There is no formal definition of a metapackage. The informal definition is that a metapackage is one that is only intended to be installed for its dependencies and contains no useful file of its own.
You can define a metapackage as a package that contains no file. There is no way to determine this from the package database. You can use the file database and check that the package contains only directories (many such packages contain a few directories). In fact, most metapackages contain a few files in
/usr/share/doc/<package name>: a
copyright file, a changelog, sometimes a few more. Here's an approximation that defines a metapackage as containing only files in
/usr/share/doc/<some directory> (not in subdirectories of that) and the leading directories:
if ! apt-file -F list $package | grep -qvE '^/(usr(/share(/doc(/[^/]*(/[^/]*)?)?)?)?)?$'; then
echo "$package looks like a metapackage"
Another approach is to look for a package tag with
debtags. There are several tags that are commonly used on metapackages.
debtags tag ls $package | grep -x -e 'role::metapackage' -e 'role::dummy' -e 'special::meta'
Another approach is to look for packages with a small size. Each directory counts as 4 kB, so plan accordingly when picking a threshold (again, this is an approximation).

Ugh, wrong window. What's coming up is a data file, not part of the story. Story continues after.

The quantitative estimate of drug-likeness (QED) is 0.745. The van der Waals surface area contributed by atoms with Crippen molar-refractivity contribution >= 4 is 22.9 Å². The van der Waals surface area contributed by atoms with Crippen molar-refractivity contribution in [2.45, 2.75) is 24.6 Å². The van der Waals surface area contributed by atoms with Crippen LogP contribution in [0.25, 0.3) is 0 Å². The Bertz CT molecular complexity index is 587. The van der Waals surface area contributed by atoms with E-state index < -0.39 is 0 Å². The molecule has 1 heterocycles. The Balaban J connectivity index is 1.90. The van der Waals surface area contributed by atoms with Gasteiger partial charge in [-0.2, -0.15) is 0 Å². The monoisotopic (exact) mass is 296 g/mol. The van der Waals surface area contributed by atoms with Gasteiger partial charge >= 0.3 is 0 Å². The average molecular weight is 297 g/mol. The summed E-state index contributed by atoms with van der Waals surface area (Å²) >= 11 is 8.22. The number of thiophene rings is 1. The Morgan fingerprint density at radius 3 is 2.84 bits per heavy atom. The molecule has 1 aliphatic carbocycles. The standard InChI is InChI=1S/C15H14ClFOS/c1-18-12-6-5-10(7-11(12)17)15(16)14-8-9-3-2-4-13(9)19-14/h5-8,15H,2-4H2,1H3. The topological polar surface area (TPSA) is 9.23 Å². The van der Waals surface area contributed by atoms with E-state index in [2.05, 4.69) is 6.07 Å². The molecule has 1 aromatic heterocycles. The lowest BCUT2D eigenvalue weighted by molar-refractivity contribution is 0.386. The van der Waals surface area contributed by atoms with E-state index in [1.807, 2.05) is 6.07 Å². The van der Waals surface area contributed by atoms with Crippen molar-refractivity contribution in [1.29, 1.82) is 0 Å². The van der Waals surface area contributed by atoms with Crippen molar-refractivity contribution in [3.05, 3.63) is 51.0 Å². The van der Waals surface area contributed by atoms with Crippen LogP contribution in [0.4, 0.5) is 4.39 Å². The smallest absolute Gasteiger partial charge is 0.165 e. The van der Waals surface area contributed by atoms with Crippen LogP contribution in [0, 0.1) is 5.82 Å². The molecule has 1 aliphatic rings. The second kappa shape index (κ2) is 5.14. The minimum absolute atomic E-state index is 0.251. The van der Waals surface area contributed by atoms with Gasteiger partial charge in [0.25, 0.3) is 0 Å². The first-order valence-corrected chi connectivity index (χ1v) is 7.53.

aptitude -F '%I %p' search "~n^$package\$"
Upon reflection, I wonder if you mean virtual packages rather than metapackages. Virtual packages are actually not packages but package names used in
Provides: fields. You can list them with
aptitude search '~v'. Running
apt-cache show on one displays “Can't select versions from package 'zcav' as it is purely virtual”. Running
aptitude show lists the packages that provide it. A convenient way to show virtual packages is with
apt-cache: this prints one line for a non-virtual package and potentially multiple lines (one for each provider) for a virtual package — you can tell if the package is virtual even if there is a single provider because the name of the provider is different.
apt-cache -n search "^$package\$"